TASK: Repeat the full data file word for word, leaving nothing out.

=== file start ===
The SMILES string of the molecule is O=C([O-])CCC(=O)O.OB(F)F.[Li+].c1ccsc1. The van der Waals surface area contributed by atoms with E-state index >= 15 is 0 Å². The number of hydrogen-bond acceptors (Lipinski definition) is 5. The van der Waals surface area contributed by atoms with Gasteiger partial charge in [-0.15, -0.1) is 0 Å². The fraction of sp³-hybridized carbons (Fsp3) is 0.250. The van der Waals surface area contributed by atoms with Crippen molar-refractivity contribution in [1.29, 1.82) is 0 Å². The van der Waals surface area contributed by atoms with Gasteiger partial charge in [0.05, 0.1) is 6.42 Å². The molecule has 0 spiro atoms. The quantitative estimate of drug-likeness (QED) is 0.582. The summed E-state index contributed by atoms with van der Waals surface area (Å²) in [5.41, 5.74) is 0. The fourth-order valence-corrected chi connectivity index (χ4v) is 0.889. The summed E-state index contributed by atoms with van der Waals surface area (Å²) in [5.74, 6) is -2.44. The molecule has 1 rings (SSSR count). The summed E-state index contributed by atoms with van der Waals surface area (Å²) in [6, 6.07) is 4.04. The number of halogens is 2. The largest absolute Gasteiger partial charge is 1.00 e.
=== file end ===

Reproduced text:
The SMILES string of the molecule is O=C([O-])CCC(=O)O.OB(F)F.[Li+].c1ccsc1. The van der Waals surface area contributed by atoms with E-state index >= 15 is 0 Å². The number of hydrogen-bond acceptors (Lipinski definition) is 5. The van der Waals surface area contributed by atoms with Gasteiger partial charge in [-0.15, -0.1) is 0 Å². The fraction of sp³-hybridized carbons (Fsp3) is 0.250. The van der Waals surface area contributed by atoms with Crippen molar-refractivity contribution in [1.29, 1.82) is 0 Å². The van der Waals surface area contributed by atoms with Gasteiger partial charge in [0.05, 0.1) is 6.42 Å². The molecule has 0 spiro atoms. The quantitative estimate of drug-likeness (QED) is 0.582. The summed E-state index contributed by atoms with van der Waals surface area (Å²) in [5.41, 5.74) is 0. The fourth-order valence-corrected chi connectivity index (χ4v) is 0.889. The summed E-state index contributed by atoms with van der Waals surface area (Å²) in [5.74, 6) is -2.44. The molecule has 1 rings (SSSR count). The summed E-state index contributed by atoms with van der Waals surface area (Å²) in [6, 6.07) is 4.04. The number of halogens is 2. The largest absolute Gasteiger partial charge is 1.00 e.